Their history echoes the other cornerstones of faith: celebration of freedom, dedication to the city, trust in God; faith in the future.

What those saints of the past believed speaks to us today, because it was written in the most permanent ink, in the language of the great cathedrals "” glass, wood, marble and stone.
Honoring the Tradition
Of churches 'good enough for God'

Solomon's Temple is described to the last cubit in the first book of Kings: bronze pillars, a ceremonial washing "sea" bigger than an Olympic pool, walls lined with cedar, doors of olive wood and floors of pine. The sanctuary was larger than a basketball arena, lined floor- to-ceiling in pure gold. Construction took 80,000 stone-cutters, 30,000 laborers and 3,300 foremen. It was finished in seven years.

"It took Solomon 13 years, however, to complete the construction of his palace," says the first verse in the next chapter.
Pastor Chad Hovind likes to use that contrast to make a point and raise a question: "Solomon spent seven years on his temple, but nearly twice as long on his own palace. What's good enough for God?" he asks.
Too often, what's good enough for God is only mediocre. "Something we would never buy for ourselves is what we buy for God," says Hovind, pastor of Horizon Community Church.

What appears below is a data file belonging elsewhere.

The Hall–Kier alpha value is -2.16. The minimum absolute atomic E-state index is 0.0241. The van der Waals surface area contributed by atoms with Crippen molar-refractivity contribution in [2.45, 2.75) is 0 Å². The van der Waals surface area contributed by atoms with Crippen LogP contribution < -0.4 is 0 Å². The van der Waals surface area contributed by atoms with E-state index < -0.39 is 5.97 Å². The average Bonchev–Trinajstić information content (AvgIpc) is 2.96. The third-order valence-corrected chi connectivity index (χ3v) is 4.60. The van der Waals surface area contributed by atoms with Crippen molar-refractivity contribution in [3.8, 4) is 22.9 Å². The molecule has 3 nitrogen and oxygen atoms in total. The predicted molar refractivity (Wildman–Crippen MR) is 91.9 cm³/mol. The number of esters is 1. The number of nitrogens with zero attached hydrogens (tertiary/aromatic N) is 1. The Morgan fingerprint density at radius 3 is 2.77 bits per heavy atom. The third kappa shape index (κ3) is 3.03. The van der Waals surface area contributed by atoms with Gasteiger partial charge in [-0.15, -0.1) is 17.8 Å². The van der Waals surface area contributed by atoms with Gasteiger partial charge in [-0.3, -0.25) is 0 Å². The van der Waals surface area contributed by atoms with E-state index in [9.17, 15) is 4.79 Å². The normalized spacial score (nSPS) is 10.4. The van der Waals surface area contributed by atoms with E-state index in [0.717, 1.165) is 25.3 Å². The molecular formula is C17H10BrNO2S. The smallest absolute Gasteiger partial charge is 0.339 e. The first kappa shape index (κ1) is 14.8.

Instead of "first fruits," our sacrifice is windfall apples, the bruised leftovers after we harvest what we keep for ourselves.
"Giving God our very best should be the motivation for our hearts," says Hovind, who will take that message to his congregation when they move into a new church on Newtown Road in January.
I've been a member of Horizon since a few dozen families started meeting at Indian Hill High School, then Cincinnati Country Day. I know how Horizon families are thrilled to move into their own house of worship after nine years of complicated set-ups and tear-downs at CCD each Sunday.

About 250,000 square yards of dirt were needed to raise the former Indian Valley Golf Course property above the flood plain and make room for a fast-growing congregation of interdenominational evangelical seekers. About 500 attend two Sunday services, but that is expected to double or triple at the new church with 30 parking spaces and 65,000 square feet.
Research from groups including the Pew Forum on Religion and Barna Group shows mainline Protestant churches are shrinking. Growth is static among Catholics and Reform Jews; but growth is booming among evangelical churches, known for contemporary Christian rock music, firm Bible teaching and the trademark megachurch.